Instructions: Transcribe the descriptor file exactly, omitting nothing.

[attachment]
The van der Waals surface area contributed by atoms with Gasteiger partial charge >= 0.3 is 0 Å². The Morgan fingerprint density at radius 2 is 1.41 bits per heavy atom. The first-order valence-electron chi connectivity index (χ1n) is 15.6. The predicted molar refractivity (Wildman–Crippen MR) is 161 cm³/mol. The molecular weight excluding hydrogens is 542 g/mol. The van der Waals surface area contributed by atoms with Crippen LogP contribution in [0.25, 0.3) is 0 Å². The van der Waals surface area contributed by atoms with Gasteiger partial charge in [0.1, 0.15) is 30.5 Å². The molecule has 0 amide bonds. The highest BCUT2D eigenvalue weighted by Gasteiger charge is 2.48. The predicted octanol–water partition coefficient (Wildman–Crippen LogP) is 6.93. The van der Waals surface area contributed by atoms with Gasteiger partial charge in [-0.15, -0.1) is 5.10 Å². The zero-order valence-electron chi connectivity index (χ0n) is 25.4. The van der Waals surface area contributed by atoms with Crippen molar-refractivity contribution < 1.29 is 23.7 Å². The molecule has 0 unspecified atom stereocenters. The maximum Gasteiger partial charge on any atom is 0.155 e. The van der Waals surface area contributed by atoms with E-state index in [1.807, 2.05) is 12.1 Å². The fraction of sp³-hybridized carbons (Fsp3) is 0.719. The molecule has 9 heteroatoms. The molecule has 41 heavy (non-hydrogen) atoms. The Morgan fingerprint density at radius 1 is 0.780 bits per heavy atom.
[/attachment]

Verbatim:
The van der Waals surface area contributed by atoms with Gasteiger partial charge >= 0.3 is 0 Å². The Morgan fingerprint density at radius 2 is 1.41 bits per heavy atom. The first-order valence-electron chi connectivity index (χ1n) is 15.6. The predicted molar refractivity (Wildman–Crippen MR) is 161 cm³/mol. The molecular weight excluding hydrogens is 542 g/mol. The van der Waals surface area contributed by atoms with Crippen LogP contribution in [0.25, 0.3) is 0 Å². The van der Waals surface area contributed by atoms with Gasteiger partial charge in [0.1, 0.15) is 30.5 Å². The molecule has 0 amide bonds. The highest BCUT2D eigenvalue weighted by Gasteiger charge is 2.48. The predicted octanol–water partition coefficient (Wildman–Crippen LogP) is 6.93. The van der Waals surface area contributed by atoms with Gasteiger partial charge in [-0.15, -0.1) is 5.10 Å². The zero-order valence-electron chi connectivity index (χ0n) is 25.4. The van der Waals surface area contributed by atoms with Crippen molar-refractivity contribution < 1.29 is 23.7 Å². The molecule has 0 unspecified atom stereocenters. The maximum Gasteiger partial charge on any atom is 0.155 e. The van der Waals surface area contributed by atoms with E-state index in [1.807, 2.05) is 12.1 Å². The fraction of sp³-hybridized carbons (Fsp3) is 0.719. The molecule has 9 heteroatoms. The molecule has 41 heavy (non-hydrogen) atoms. The Morgan fingerprint density at radius 1 is 0.780 bits per heavy atom.